Prof Hugh Pennington, emeritus professor in bacteriology at Aberdeen University, also questions whether the next big scientific breakthrough could be jeopardised by a Yes vote in next year's referendum.
The Scottish Government last night insisted Scotland's "unrivalled record" in attracting research funding would continue after independence.
Prof Pennington, writing in today's Herald, raises concerns about what impact independence would have on Scottish universities. He is part of a group, Academics Together, a pro-UK arm of the Better Together campaign which is to be launched at the BHF Cardiovascular Research Centre at Glasgow University today.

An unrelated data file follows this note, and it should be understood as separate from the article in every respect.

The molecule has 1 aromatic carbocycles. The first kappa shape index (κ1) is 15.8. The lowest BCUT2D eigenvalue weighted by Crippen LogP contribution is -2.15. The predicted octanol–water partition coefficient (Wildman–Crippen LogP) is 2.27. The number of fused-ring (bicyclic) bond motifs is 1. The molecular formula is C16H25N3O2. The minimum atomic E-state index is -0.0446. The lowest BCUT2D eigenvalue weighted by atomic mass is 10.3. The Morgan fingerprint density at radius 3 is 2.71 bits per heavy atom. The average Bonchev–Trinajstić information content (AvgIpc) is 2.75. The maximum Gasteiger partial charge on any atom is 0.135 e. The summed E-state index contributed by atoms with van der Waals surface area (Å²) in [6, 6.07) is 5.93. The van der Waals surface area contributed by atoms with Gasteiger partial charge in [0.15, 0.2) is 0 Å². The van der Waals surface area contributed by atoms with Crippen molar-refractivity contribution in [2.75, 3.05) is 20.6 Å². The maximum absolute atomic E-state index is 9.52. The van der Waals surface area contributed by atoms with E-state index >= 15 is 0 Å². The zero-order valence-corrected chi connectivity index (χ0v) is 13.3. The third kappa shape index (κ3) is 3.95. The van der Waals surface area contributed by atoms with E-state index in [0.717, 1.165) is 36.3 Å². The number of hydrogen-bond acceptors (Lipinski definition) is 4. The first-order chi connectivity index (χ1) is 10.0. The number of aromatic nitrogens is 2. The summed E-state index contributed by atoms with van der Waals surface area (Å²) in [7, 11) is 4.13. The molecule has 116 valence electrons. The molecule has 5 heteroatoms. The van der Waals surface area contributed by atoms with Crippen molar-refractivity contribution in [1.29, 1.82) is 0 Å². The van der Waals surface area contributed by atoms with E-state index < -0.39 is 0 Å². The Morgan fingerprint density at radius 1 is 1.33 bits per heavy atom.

"We are a nation of innovators," he said. "Scotland is respected around the globe for our creativity, our ingenuity and the ground-breaking research we do. Over the years, the outstanding contribution of Scots in the fields of chemistry, medicine, physics and physiology have been recognised with numerous Nobel Prizes - most recently, Prof Higgs."
Prof Pennington argues devolution is "delivering" for Scotland's universities.
He added: "Right now we can have the best of both worlds: a strong and successful Scottish Parliament with powers over education policy, together with the strength of being part of a larger, thriving UK research community". Scottish universities also benefit from a "disproportionate share" of funding, he said.